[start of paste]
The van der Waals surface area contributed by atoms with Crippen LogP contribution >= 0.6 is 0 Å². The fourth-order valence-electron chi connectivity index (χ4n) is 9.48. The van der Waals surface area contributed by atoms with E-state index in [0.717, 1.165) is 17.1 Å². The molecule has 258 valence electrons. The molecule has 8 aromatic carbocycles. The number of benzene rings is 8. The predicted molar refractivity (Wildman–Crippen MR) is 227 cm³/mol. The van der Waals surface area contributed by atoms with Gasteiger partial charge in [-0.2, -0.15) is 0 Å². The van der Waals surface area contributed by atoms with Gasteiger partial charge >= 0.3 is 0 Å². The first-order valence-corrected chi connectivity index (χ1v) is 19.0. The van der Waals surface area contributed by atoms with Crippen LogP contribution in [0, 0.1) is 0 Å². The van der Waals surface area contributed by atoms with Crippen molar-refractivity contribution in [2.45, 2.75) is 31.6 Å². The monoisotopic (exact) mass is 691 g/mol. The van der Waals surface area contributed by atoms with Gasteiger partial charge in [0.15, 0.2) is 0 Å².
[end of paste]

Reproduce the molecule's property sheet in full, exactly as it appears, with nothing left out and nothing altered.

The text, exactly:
The van der Waals surface area contributed by atoms with Crippen LogP contribution >= 0.6 is 0 Å². The fourth-order valence-electron chi connectivity index (χ4n) is 9.48. The van der Waals surface area contributed by atoms with E-state index in [0.717, 1.165) is 17.1 Å². The molecule has 258 valence electrons. The molecule has 8 aromatic carbocycles. The number of benzene rings is 8. The predicted molar refractivity (Wildman–Crippen MR) is 227 cm³/mol. The van der Waals surface area contributed by atoms with Gasteiger partial charge in [-0.2, -0.15) is 0 Å². The van der Waals surface area contributed by atoms with Gasteiger partial charge >= 0.3 is 0 Å². The first-order valence-corrected chi connectivity index (χ1v) is 19.0. The van der Waals surface area contributed by atoms with Crippen LogP contribution in [0, 0.1) is 0 Å². The van der Waals surface area contributed by atoms with Crippen molar-refractivity contribution in [2.45, 2.75) is 31.6 Å². The monoisotopic (exact) mass is 691 g/mol. The van der Waals surface area contributed by atoms with Gasteiger partial charge in [0.15, 0.2) is 0 Å².